LONDON - Britain's economy will shrink this year and any meaningful recovery will remain elusive until 2014 as the euro zone debt crisis and the government's spending cuts weigh heavily on the country's prospects, a leading think-tank said on Friday.
The National Institute for Economic and Social Research (NIESR) said the country's output could have been 239 billion pounds higher in total between 2011 and 2021, had deficit reduction been postponed by three years.
NIESR's analysis together with its forecast of a decline in gross domestic product by 0.5 percent in 2012, followed by only 1.3 percent growth in 2013, will fuel the heated political debate about the speed of Britain's fiscal consolidation.
The coalition government of Conservatives and Liberal Democrats has so far rejected calls to ease its tough plan of spending cuts and tax hikes, but the pressure is mounting after news that the country is slipping deeper into recession.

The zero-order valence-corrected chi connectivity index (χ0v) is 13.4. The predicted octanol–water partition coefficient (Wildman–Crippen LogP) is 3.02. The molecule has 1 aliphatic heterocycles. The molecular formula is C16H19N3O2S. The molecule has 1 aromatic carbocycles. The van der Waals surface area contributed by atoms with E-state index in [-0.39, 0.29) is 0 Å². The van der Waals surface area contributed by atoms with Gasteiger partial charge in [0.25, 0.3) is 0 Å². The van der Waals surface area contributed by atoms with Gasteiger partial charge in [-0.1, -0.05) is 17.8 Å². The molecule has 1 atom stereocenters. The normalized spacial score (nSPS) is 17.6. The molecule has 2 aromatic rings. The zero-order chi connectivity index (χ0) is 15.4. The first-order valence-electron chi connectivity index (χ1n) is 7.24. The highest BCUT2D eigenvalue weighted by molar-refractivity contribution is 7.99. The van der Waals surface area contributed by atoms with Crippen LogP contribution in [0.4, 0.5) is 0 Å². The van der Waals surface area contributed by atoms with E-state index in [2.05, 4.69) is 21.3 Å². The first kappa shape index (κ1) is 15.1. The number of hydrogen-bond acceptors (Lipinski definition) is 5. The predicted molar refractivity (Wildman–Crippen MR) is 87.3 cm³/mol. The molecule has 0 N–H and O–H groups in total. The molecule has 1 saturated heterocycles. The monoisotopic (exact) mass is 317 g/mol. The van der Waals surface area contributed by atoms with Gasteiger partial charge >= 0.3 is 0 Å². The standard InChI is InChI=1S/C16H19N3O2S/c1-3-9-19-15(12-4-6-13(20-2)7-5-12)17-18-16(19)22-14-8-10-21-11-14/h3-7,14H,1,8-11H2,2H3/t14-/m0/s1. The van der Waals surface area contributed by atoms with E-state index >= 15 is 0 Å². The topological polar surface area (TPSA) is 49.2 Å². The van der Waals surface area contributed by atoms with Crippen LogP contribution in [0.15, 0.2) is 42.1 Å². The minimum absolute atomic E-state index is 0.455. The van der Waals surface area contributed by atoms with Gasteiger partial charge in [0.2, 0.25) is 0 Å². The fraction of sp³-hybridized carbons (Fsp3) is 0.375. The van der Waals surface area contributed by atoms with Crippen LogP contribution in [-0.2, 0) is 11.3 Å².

The shock drop of output by 0.7 percent in the second quarter - when one-off effects such as an extra holiday to mark Queen Elizabeth's 60 years on the throne and extremely wet weather compounded the general weakness - was the main driver behind NIESR's lower GDP forecast for 2012.